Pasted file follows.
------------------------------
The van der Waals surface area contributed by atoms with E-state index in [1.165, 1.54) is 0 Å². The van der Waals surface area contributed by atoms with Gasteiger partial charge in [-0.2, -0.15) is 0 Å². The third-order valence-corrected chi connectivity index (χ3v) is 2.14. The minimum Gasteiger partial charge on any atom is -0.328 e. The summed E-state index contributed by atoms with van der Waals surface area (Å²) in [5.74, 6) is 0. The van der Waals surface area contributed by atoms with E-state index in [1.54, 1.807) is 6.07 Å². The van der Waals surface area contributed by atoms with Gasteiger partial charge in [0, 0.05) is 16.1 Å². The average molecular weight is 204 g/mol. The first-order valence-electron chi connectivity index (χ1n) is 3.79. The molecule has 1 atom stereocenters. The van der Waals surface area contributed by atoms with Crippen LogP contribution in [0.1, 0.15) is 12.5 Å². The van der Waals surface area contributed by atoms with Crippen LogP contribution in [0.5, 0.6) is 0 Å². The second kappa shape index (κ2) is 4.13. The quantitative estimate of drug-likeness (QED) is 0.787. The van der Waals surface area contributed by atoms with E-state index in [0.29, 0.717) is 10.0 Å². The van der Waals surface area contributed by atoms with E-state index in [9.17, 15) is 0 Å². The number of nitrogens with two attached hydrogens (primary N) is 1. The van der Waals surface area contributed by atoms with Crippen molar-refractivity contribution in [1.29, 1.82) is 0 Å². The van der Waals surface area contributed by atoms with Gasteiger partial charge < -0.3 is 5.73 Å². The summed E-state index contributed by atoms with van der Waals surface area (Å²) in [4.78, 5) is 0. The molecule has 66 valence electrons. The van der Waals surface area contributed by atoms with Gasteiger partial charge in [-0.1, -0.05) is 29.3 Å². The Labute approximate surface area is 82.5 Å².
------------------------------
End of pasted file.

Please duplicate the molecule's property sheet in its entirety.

The van der Waals surface area contributed by atoms with E-state index in [1.165, 1.54) is 0 Å². The van der Waals surface area contributed by atoms with Gasteiger partial charge in [-0.2, -0.15) is 0 Å². The third-order valence-corrected chi connectivity index (χ3v) is 2.14. The minimum Gasteiger partial charge on any atom is -0.328 e. The summed E-state index contributed by atoms with van der Waals surface area (Å²) in [5.74, 6) is 0. The van der Waals surface area contributed by atoms with E-state index in [1.54, 1.807) is 6.07 Å². The van der Waals surface area contributed by atoms with Gasteiger partial charge in [0, 0.05) is 16.1 Å². The average molecular weight is 204 g/mol. The first-order valence-electron chi connectivity index (χ1n) is 3.79. The molecule has 1 atom stereocenters. The van der Waals surface area contributed by atoms with Crippen LogP contribution in [0.1, 0.15) is 12.5 Å². The van der Waals surface area contributed by atoms with Crippen LogP contribution in [0.5, 0.6) is 0 Å². The second kappa shape index (κ2) is 4.13. The quantitative estimate of drug-likeness (QED) is 0.787. The van der Waals surface area contributed by atoms with E-state index in [0.29, 0.717) is 10.0 Å². The van der Waals surface area contributed by atoms with E-state index in [9.17, 15) is 0 Å². The number of nitrogens with two attached hydrogens (primary N) is 1. The van der Waals surface area contributed by atoms with Crippen molar-refractivity contribution in [1.29, 1.82) is 0 Å². The van der Waals surface area contributed by atoms with Gasteiger partial charge < -0.3 is 5.73 Å². The summed E-state index contributed by atoms with van der Waals surface area (Å²) in [4.78, 5) is 0. The molecule has 66 valence electrons. The van der Waals surface area contributed by atoms with Gasteiger partial charge in [-0.1, -0.05) is 29.3 Å². The Labute approximate surface area is 82.5 Å².